Touch was never quite a “New York band.” Even though for the most part we all lived in the city, built and rehearsed our act in a rat-infested loft next door to the Mid-Town South Precinct on West 35th Street (up the block from Reverend Sun Myung Moon’s zombie hostel in the old New Yorker Hotel) and my entire social life at the time revolved around places like CB’s or Max’s, Trax, Privates… or The Odessa and Wo Hop for 4AM club-fogged sustenance, still Touch was never thought of as a New York thing. Comprised of Mark Mangold (keys and vocals), Craig Brooks (guitar & vocals), Glenn Kithcart (drums) and myself… and built from the ashes of the Columbia Records act “American Tears,” Touch for a variety of reasons was always assumed to be a UK/Euro, or an otherwise “elsewhere” band. Likely because the vast majority of our fan base and successes always seemed to be any place other than our home, we were the picture-perfect example of the line “Well, we’re really big in Europe, man…” It was also likely because we never did much in the way of live shows in or around NYC prior to our signing with Atco/Atlantic Records in 1979. It was always just assumed by most of the New York scene that we were Brits, or perhaps Swedes.
Touch, while ridiculously talented (if I do say so myself), was for the most part a one, perhaps two hit wonder (in the States anyway…) that eventually drifted apart after the recording of our second album. The individual members thereafter moving on to work with a host of other acts and endeavors. However about two years ago (40 some odd years since the last time we’d worked together), a couple of record labels contacted us, lobbying for a reunion album. It was explained to us that we apparently held the unique status of being one of the “OG” bands wherein all of the original members were still alive and sentient, and they were willing to bet that a new album would be well received.
“None of you are dead yet. It would be a great idea to do an album before something happens.” While that pitch sounded like a line out of a bad Mafia movie, it still kind of made sense.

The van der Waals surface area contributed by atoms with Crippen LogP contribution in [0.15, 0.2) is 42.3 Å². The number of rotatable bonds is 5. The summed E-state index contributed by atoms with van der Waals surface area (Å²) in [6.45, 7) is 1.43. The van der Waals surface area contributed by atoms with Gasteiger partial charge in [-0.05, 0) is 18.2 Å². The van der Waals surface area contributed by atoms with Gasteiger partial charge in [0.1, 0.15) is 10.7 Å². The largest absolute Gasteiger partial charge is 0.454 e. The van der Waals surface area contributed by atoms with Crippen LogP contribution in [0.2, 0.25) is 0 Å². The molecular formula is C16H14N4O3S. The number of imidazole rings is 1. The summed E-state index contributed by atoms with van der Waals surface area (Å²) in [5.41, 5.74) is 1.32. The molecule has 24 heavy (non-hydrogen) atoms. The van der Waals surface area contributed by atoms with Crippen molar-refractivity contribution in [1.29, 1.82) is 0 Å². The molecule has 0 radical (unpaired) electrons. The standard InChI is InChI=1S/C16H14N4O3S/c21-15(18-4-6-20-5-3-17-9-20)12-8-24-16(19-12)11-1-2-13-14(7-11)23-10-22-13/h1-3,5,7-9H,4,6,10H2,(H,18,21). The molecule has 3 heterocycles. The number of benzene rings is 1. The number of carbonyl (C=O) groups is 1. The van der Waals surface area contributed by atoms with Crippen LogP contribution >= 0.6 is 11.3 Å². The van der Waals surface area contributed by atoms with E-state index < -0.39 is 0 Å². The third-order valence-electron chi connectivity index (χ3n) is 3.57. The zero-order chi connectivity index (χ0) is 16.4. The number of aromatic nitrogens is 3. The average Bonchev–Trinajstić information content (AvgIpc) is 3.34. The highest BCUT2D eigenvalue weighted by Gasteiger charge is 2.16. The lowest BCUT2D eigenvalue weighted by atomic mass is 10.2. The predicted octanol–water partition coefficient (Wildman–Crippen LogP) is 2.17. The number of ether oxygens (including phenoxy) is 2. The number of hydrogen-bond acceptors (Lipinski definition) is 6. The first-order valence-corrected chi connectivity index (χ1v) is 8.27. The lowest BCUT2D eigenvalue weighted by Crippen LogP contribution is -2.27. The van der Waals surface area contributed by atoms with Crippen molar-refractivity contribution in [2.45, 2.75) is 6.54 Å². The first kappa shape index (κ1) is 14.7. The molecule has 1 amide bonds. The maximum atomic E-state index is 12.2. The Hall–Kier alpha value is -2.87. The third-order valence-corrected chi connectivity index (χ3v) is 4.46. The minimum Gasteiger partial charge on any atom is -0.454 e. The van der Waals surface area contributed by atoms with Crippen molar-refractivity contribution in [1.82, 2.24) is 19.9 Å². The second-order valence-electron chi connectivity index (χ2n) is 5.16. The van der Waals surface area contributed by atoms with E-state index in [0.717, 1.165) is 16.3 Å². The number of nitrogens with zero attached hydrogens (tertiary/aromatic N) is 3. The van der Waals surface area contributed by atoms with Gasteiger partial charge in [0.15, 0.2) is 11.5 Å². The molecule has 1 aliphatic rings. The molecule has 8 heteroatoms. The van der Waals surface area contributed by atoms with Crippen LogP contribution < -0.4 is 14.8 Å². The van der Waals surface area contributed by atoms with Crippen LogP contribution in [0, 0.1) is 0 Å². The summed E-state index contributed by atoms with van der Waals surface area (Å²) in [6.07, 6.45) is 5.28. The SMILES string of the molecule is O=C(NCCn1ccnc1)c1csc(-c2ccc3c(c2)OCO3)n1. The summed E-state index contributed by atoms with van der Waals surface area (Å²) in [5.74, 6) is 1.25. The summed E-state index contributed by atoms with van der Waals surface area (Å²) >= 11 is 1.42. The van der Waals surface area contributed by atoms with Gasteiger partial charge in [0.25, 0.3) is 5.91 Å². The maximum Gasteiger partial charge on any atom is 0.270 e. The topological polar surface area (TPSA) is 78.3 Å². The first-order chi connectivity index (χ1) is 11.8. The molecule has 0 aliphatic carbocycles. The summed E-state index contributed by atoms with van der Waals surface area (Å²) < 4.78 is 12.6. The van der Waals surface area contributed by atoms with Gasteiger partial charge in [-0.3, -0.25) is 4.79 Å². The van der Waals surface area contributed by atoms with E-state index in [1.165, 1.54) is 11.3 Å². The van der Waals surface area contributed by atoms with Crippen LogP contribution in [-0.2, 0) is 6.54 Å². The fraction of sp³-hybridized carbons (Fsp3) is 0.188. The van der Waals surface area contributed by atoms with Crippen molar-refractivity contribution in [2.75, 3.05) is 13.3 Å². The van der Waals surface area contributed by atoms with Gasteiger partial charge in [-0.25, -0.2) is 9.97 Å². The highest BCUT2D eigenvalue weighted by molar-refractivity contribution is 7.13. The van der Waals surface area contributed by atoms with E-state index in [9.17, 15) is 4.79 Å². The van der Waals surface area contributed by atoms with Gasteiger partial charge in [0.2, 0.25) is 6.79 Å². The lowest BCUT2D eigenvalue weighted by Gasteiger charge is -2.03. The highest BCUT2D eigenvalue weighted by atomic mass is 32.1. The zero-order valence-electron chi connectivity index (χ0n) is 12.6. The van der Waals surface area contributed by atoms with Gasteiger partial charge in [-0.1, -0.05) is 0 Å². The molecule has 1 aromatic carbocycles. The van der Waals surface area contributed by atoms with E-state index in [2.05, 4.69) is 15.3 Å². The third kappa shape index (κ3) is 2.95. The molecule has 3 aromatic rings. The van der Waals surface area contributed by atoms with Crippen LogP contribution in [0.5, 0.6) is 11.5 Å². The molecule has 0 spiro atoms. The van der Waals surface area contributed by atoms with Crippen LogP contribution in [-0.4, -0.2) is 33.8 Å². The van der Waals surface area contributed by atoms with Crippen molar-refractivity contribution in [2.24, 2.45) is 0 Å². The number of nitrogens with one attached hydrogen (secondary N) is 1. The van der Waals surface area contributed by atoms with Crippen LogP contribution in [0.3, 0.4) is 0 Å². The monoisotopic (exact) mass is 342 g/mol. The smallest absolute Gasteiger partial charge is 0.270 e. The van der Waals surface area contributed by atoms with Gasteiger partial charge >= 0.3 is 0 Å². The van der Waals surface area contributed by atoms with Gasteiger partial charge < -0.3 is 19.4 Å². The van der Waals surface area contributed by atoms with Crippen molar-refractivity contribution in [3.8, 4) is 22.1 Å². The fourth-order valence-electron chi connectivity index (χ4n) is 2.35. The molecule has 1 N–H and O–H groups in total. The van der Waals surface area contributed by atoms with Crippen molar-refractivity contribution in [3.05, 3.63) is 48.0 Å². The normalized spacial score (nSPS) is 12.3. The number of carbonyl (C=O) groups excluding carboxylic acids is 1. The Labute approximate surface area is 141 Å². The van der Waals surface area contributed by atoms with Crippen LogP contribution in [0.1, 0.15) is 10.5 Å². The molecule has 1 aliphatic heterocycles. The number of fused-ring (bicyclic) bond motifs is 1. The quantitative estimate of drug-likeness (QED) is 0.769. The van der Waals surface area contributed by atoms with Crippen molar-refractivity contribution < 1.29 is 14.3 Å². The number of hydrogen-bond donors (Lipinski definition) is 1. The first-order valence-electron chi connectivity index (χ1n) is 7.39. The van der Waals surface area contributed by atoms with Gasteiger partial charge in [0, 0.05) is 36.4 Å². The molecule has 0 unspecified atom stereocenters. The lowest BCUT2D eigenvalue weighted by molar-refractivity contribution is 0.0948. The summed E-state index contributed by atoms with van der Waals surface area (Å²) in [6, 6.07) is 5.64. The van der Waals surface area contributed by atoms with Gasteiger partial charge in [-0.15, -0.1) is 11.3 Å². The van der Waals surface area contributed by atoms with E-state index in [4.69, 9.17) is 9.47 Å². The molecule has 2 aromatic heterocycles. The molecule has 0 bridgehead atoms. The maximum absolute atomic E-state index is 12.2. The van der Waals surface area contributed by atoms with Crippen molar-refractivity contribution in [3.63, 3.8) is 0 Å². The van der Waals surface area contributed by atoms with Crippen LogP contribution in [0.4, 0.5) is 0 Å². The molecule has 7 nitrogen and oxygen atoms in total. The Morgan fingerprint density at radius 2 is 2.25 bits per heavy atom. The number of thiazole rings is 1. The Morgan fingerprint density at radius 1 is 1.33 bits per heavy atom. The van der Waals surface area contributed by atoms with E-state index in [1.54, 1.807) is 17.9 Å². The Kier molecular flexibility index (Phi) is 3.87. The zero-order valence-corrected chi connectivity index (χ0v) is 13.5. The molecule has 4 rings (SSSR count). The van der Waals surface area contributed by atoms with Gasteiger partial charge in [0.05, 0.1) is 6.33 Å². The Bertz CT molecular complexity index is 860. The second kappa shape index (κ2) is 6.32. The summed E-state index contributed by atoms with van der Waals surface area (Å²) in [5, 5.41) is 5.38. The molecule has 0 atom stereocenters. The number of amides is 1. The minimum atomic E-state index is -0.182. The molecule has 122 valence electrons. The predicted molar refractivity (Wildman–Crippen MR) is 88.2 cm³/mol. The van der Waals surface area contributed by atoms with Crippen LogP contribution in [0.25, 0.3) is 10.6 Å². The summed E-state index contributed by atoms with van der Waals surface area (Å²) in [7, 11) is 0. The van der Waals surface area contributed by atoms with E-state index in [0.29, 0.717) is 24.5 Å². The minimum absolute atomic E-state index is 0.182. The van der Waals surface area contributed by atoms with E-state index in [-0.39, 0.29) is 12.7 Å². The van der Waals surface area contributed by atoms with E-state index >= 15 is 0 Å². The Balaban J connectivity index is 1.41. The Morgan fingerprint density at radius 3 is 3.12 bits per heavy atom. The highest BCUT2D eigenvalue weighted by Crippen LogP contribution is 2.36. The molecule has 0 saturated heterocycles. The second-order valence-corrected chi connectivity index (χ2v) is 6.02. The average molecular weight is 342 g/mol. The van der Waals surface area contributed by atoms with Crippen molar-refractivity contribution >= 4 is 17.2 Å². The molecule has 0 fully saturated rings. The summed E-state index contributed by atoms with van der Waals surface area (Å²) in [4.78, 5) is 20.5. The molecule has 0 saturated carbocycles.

So, after much cajoling (and the check didn’t hurt), we plowed through COVID and cobbled together what we anticipated to be a tidy little “thank you,” to the fans that never forgot us. Touch – “Tomorrow Never Comes” was supposed to be a quiet period at the end of the sentence for a band that never quite broke through that often arbitrary ceiling into super-stardom, but also never seemed to simply go away.
What we didn’t anticipate however was the album’s success. Though of course limited to our now somewhat archaic musical niche, within our milieu its release made noise. We were almost embarrassed by the critic’s consistent approval. Calling ‘Tomorrow Never Comes’ “…come-back album of the year” and “…a triumphant return,” giving us ratings of tens out of tens and all sorts of thumbs going everywhere. All these years later… go figure. The noise now is all about us possibly touring. We’ll see… we’re old… we’ll see.
That said though, this blog is ultimately about New York and not necessarily how fabulous Touch is, or was – though PLEASE DO consider adding us to your favorite streaming app playlist as my house could really use some new siding! Because without New York… Touch and all that followed thereafter would never have happened in the first place.
I consider myself a grateful native New Yorker. I attribute a good chunk of my survival in this loopy business to being both that and a musician during that once in a century time when the city’s creative stew combined with the insanity that was late 1970’s/early 1980’s New York boiled over. I’m thankful for how New York took what I had out of the gate, and honed it. Street smarts, instinct, edge, knowing how to hustle (how to spot one… and how not to be taken by one) and to have been exposed to all that was excellence. The best in art, music, performance and just an overall “only in New York” scene… these were, and remain New York’s elementary gifts. And while it may no longer be quite “my” New York (I occasionally get lost in mid-town now with all of the old landmark buildings gone), it still remains, deep down… always New York.